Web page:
Art Market cools in 2016

Jan 29th, 2016 | By | Category: Journal
Kremlin and Moscow River by night

Kremlin and Moscow River by night

The art market is entering one its cyclical periods of adjustment. As we shake off the lethargy of the Christmas holiday period and start to re-engage with the workplace the world feels a less certain place. Dangers seem to lurk around every corner including a slowing China, a recovery in the USA that is already 2 years longer than the post recession average, an increasingly belligerent situation in the middle East developing between Iran and Saudi Arabia (and their respective allies), wars in Ukraine, Syria and Libya, collapsing commodity prices including oil, copper and coal, struggling emerging markets and a strong dollar.

The World Economic Forum in Davis took place from the 20th – 23rd January.  The world’s movers and shakers love getting together to strut around Davos and sound-off on what they see unfolding in the year ahead.  This year it was clear that they were as clueless as ever as they competed to produce the best soundbites to tweet around the world.  Professor Klaus Schwab, the Founder and Chairman of this annual circus solemnly pronounced, “There has never been a time of greater promise, or greater peril.” Couldn’t that be said with equal validity at any moment in time?  Justin Trudeau and Joe Biden worried about the Fourth Industrial Revolution(whatever that might be) and Angela Kane warned that, “we are on the cusp of a new era of conflict.”  As head of the Vienna Center for Disarmament and Non-Proliferation she went on “The monopoly of the conduct of war could soon be taken out of the hands of humans.”  Was she thinking Planet of the Apes or Robots taking over?  Christine Lagarde of the IMF talked of “The Internet of Woman” and Sheryl Sandberg said we face a “toddler age gap.”  Salesforce CEO Marc Benioff seemed closer to the mark with, “As a society, we are entering uncharted territory” but perhaps the last word should go to the musician who advised, “Lets put our optimism goggles on.”  Presumably this means lets remain optimistic, despite whatever decisions the world’s leaders make, and I cannot argue with that.

 The art market is seeing this uncertainty manifest itself in a slowing of demand. After five years of growth Christie’s reported a 5% decline in Global sales in 2015 to US$7.4bn and Sotheby’s posted a 2015 fourth quarter loss of US$12 – 19m.  Collectors are seeking safety and chasing an increasingly small group of blue-chip artists whose stellar prices provide the illusion that all is well. The middle market, like the stock market when you strip away the Apple’s and Google’s, is like a balloon with a small leak, i.e. slowly deflating. In fact deflation is an issue in all markets. Despite central banks best efforts to introduce some inflation, with massive amounts of money printing, the world economy continues to deflate with interest rates now negative in various parts of the world including, as of this week, Japan.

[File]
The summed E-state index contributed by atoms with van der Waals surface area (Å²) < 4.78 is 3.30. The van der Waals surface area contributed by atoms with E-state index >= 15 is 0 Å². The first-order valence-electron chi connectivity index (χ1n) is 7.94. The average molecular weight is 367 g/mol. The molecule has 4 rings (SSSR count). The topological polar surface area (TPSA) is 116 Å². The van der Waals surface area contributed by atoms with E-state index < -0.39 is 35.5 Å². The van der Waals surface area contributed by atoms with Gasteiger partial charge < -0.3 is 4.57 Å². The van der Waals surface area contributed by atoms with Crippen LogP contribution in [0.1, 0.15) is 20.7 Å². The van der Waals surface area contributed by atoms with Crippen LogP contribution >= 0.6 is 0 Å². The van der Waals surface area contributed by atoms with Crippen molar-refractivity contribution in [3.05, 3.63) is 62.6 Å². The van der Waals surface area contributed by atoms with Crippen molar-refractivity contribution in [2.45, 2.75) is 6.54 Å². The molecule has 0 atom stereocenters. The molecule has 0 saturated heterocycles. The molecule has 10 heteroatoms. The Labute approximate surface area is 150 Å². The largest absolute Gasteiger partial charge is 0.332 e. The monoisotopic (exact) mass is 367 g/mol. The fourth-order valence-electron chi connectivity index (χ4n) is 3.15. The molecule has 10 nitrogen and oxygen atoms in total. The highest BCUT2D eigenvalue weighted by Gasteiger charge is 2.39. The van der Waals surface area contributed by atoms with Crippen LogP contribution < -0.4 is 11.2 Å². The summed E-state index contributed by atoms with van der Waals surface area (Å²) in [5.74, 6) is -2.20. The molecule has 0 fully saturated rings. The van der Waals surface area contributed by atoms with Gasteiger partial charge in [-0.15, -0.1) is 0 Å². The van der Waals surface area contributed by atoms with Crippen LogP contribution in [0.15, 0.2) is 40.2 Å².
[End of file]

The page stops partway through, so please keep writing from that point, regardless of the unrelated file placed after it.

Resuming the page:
The art markets of emerging markets have been hit particularly hard. At the recent South American Sales Week in New York, Brazilian buyers, a mainstay of this market these last ten years had all but disappeared. And at the November London Russian Art Week, sales collapsed from pounds 105m in 2014 to pounds 43m in 2015 with the average price per lot falling by half from pounds 36,700 to pounds 18,600.

 The Russian art market is being buffeted from all sides: – weak oil price, sliding rouble, international sanctions, recession and wars in Ukraine and Syria.  Global Counsel, the strategic advisory business run by Lord Mandelson, recently published an extensive report entitled ‘Multinationals in Russia in 2015 in their own words’ which examines what 46 major foreign investors have published about Russia in their own financial reports.